All users/identities must be granted minimum required permissions using Role Based Access Control (RBAC)
Granting minimum access by leveraging RBAC feature ensures that users are granted just enough permissions to perform their tasks. This minimizes exposure of the resources in case of user/service account compromise.
Medium Yes No
If Logic App fires on an HTTP Request (e.g. Request or Webhook) then provide IP ranges for triggers to prevent unauthorized access
Specifying the IP range ensures that the triggers can be invoked only from a restricted set of endpoints.
High Yes No
Must provide IP ranges for contents to prevent unauthorized access to inputs/outputs data of Logic App run history
Using the firewall feature ensures that access to the data or the service is restricted to a specific set/group of clients. While this may not be feasible in all scenarios, when it can be used, it provides an extra layer of access control protection for critical assets.
High Yes No
Application secrets and credentials must not be in plain text in source code (code view) of a Logic App
Keeping secrets such as DB connection strings, passwords, keys, etc. in clear text can lead to easy compromise at various avenues during an application’s lifecycle. Storing them in a key vault ensures that they are protected at rest.
High Yes No
Logic App access keys must be rotated periodically
Periodic key/password rotation is a good security hygiene practice as, over time, it minimizes the likelihood of data loss/compromise which can arise from key theft/brute forcing/recovery attacks.
Medium No No
Diagnostics logs must be enabled with a retention period of at least 365 days.
Logs should be retained for a long enough period so that activity trail can be recreated when investigations are required in the event of an incident or a compromise. A period of 1 year is typical for several compliance requirements as well.
Medium Yes No
Logic App Code View code should be backed up periodically
Logic App code view contains application’s workflow logic and API connections detail which could be lost if there is no backup. No backup/disaster recovery feature is available out of the box in Logic Apps.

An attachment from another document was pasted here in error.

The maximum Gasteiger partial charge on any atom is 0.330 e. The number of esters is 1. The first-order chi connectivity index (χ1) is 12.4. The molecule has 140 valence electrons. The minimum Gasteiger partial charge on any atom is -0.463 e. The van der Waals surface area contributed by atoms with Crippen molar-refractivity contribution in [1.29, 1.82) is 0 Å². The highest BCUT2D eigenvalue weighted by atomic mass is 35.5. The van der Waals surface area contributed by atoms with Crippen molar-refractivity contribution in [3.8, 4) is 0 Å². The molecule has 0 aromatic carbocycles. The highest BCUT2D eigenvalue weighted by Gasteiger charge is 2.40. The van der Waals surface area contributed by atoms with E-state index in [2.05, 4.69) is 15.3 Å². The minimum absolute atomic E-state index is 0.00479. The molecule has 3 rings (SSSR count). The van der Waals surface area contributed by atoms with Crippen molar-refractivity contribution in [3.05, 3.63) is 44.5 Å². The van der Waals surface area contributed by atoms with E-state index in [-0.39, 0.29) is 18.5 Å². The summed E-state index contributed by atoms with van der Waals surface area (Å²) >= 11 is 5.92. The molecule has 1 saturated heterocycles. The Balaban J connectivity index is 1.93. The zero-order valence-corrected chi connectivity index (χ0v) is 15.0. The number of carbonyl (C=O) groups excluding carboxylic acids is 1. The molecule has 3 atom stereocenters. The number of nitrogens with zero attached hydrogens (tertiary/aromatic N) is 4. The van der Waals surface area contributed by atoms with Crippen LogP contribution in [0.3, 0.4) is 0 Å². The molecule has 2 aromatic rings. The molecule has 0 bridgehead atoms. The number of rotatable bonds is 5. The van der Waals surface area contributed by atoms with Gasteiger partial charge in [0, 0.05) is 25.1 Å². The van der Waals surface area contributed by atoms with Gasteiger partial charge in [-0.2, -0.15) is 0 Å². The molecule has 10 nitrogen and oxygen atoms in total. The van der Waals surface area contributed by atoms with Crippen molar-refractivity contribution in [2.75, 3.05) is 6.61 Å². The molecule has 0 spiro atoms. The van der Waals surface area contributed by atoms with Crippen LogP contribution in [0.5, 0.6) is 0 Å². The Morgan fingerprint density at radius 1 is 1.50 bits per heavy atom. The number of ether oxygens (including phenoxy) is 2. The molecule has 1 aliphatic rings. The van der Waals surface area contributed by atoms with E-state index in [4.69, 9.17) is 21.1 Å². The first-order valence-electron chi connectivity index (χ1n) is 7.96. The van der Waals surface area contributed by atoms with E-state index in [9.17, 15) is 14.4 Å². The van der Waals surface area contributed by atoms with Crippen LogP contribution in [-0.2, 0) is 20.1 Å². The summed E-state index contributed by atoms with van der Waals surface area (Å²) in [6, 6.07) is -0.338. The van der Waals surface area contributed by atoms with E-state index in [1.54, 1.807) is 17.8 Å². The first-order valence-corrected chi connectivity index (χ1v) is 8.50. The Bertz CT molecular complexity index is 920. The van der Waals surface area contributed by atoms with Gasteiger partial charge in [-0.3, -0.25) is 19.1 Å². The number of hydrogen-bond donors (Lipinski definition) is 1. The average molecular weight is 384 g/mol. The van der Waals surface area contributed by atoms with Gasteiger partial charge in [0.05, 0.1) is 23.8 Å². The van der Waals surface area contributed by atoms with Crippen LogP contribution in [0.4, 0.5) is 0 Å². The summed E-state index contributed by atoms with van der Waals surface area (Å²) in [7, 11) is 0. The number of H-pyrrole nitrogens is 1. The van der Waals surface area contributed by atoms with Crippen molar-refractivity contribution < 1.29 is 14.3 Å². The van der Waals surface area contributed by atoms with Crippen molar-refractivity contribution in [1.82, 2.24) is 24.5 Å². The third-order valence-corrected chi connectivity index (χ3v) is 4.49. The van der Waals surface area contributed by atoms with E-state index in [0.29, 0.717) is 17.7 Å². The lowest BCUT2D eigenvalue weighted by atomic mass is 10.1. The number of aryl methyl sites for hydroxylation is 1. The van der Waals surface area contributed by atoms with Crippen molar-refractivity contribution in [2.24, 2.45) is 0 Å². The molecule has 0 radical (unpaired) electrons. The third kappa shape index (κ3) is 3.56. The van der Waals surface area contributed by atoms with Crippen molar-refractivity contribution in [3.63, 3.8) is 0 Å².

Medium No No



Description & Rationale ControlSeverity Automated Fix Script
Logic App connectors must use AAD-based authentication wherever possible
Using the native enterprise directory for authentication ensures that there is a built-in high level of assurance in the user identity established for subsequent access control. All Enterprise subscriptions are automatically associated with their enterprise directory ( and users in the native directory are trusted for authentication to enterprise subscriptions.
High Yes No
Data transit across connectors must use encrypted channel
Use of HTTPS ensures server/service authentication and protects data in transit from network layer man-in-the-middle, eavesdropping, session-hijacking attacks.
High Yes No

Br Joosua!

Measuring Node Execution In VSCode with PowerShell


Forcing synchronous execution in NodeJS some times increases execution time of the function, because you want to ensure certain order of progress in the code.

There are many good reads into the subject. TL DR: In my opinion you can reduce the amount of code quite drastically in particular select cases by introducing synchronous behavior into your code.

Timing functions

Generally you can measure functions execution time setTimeOut() and using dates for calculation. There are also many wrapper solutions for much more fine grained measurements/telemetry etc.

Since PowerShell is my default console for VScode I tend to use native functions of Powershell often to speed up some things – And this is where the Measure-Command function comes into play

Non blocking function

Blocking function

//Non Blocking function
const req = require('request-promises')
var uris =[
 function LoopAsync (uris) {
    for (let index = 0; index < uris.length; index++) {
        const element = uris[index];
        req(element).then((result) => {
            console.log(element + ".>" + result.headers.server)

//Blocking function
const req = require('request-promises')
var uris =[
async function LoopAsyncAwait (uris) {
    for (let index = 0; index < uris.length; index++) {
        const element = uris[index];
        const data = await req(element)
        console.log(element + ".>" + data.headers.server)

Example for VScode

Measure-Command {node .\AsyncLoop.js}
Measure-Command {node .\syncLoop.js}